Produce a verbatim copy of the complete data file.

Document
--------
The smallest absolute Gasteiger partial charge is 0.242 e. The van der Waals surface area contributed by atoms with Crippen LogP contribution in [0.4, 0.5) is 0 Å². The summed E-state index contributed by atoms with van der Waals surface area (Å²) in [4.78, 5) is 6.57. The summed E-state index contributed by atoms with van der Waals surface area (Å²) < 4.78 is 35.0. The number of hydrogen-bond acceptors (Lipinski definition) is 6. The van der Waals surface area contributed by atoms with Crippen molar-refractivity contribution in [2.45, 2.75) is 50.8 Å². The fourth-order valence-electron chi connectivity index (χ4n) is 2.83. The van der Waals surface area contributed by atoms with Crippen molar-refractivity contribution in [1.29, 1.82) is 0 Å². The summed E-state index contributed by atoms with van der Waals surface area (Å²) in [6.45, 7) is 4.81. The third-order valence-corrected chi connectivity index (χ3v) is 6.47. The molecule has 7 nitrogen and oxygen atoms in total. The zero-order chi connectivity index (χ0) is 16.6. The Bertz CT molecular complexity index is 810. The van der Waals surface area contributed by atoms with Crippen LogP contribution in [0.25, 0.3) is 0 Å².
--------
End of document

The smallest absolute Gasteiger partial charge is 0.242 e. The van der Waals surface area contributed by atoms with Crippen LogP contribution in [0.4, 0.5) is 0 Å². The summed E-state index contributed by atoms with van der Waals surface area (Å²) in [4.78, 5) is 6.57. The summed E-state index contributed by atoms with van der Waals surface area (Å²) < 4.78 is 35.0. The number of hydrogen-bond acceptors (Lipinski definition) is 6. The van der Waals surface area contributed by atoms with Crippen molar-refractivity contribution in [2.45, 2.75) is 50.8 Å². The fourth-order valence-electron chi connectivity index (χ4n) is 2.83. The van der Waals surface area contributed by atoms with Crippen molar-refractivity contribution in [1.29, 1.82) is 0 Å². The summed E-state index contributed by atoms with van der Waals surface area (Å²) in [6.45, 7) is 4.81. The third-order valence-corrected chi connectivity index (χ3v) is 6.47. The molecule has 7 nitrogen and oxygen atoms in total. The zero-order chi connectivity index (χ0) is 16.6. The Bertz CT molecular complexity index is 810. The van der Waals surface area contributed by atoms with Crippen LogP contribution in [0.25, 0.3) is 0 Å².